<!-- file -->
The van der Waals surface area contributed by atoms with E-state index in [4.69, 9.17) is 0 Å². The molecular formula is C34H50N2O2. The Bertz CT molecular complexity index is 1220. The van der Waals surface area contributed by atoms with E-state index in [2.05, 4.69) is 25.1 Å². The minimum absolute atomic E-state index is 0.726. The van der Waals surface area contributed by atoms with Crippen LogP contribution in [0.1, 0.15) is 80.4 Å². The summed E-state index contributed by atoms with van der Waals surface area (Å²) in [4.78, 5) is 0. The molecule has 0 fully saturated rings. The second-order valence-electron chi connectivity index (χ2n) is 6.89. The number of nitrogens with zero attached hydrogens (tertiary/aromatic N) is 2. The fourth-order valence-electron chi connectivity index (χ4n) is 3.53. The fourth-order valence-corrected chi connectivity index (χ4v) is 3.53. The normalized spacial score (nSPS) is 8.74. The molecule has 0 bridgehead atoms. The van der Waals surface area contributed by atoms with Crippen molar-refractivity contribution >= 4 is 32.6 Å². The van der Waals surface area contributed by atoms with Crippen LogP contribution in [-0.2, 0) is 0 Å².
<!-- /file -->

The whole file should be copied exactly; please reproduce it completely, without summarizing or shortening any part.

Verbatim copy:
The van der Waals surface area contributed by atoms with E-state index in [4.69, 9.17) is 0 Å². The molecular formula is C34H50N2O2. The Bertz CT molecular complexity index is 1220. The van der Waals surface area contributed by atoms with E-state index in [2.05, 4.69) is 25.1 Å². The minimum absolute atomic E-state index is 0.726. The van der Waals surface area contributed by atoms with Crippen LogP contribution in [0.1, 0.15) is 80.4 Å². The summed E-state index contributed by atoms with van der Waals surface area (Å²) in [4.78, 5) is 0. The molecule has 0 fully saturated rings. The second-order valence-electron chi connectivity index (χ2n) is 6.89. The number of nitrogens with zero attached hydrogens (tertiary/aromatic N) is 2. The fourth-order valence-electron chi connectivity index (χ4n) is 3.53. The fourth-order valence-corrected chi connectivity index (χ4v) is 3.53. The normalized spacial score (nSPS) is 8.74. The molecule has 0 bridgehead atoms. The van der Waals surface area contributed by atoms with Crippen molar-refractivity contribution >= 4 is 32.6 Å². The van der Waals surface area contributed by atoms with Crippen LogP contribution in [-0.2, 0) is 0 Å².